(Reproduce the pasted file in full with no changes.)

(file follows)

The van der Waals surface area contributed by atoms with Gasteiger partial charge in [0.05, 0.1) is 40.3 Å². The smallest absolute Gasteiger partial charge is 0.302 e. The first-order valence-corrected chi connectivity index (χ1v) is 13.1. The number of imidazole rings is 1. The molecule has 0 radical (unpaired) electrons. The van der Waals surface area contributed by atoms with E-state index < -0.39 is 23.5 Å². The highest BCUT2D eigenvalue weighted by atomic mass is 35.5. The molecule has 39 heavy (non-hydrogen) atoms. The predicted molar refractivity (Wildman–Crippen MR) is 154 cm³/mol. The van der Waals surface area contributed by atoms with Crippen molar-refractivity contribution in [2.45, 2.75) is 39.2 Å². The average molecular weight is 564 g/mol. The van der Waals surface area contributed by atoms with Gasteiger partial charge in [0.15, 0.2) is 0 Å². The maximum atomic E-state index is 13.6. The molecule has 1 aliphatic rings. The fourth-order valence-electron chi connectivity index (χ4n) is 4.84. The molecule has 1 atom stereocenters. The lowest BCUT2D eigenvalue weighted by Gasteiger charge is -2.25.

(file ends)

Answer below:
The van der Waals surface area contributed by atoms with Gasteiger partial charge in [0.05, 0.1) is 40.3 Å². The smallest absolute Gasteiger partial charge is 0.302 e. The first-order valence-corrected chi connectivity index (χ1v) is 13.1. The number of imidazole rings is 1. The molecule has 0 radical (unpaired) electrons. The van der Waals surface area contributed by atoms with E-state index < -0.39 is 23.5 Å². The highest BCUT2D eigenvalue weighted by atomic mass is 35.5. The molecule has 39 heavy (non-hydrogen) atoms. The predicted molar refractivity (Wildman–Crippen MR) is 154 cm³/mol. The van der Waals surface area contributed by atoms with Crippen molar-refractivity contribution in [2.45, 2.75) is 39.2 Å². The average molecular weight is 564 g/mol. The van der Waals surface area contributed by atoms with Gasteiger partial charge in [0.15, 0.2) is 0 Å². The maximum atomic E-state index is 13.6. The molecule has 1 aliphatic rings. The fourth-order valence-electron chi connectivity index (χ4n) is 4.84. The molecule has 1 atom stereocenters. The lowest BCUT2D eigenvalue weighted by Gasteiger charge is -2.25.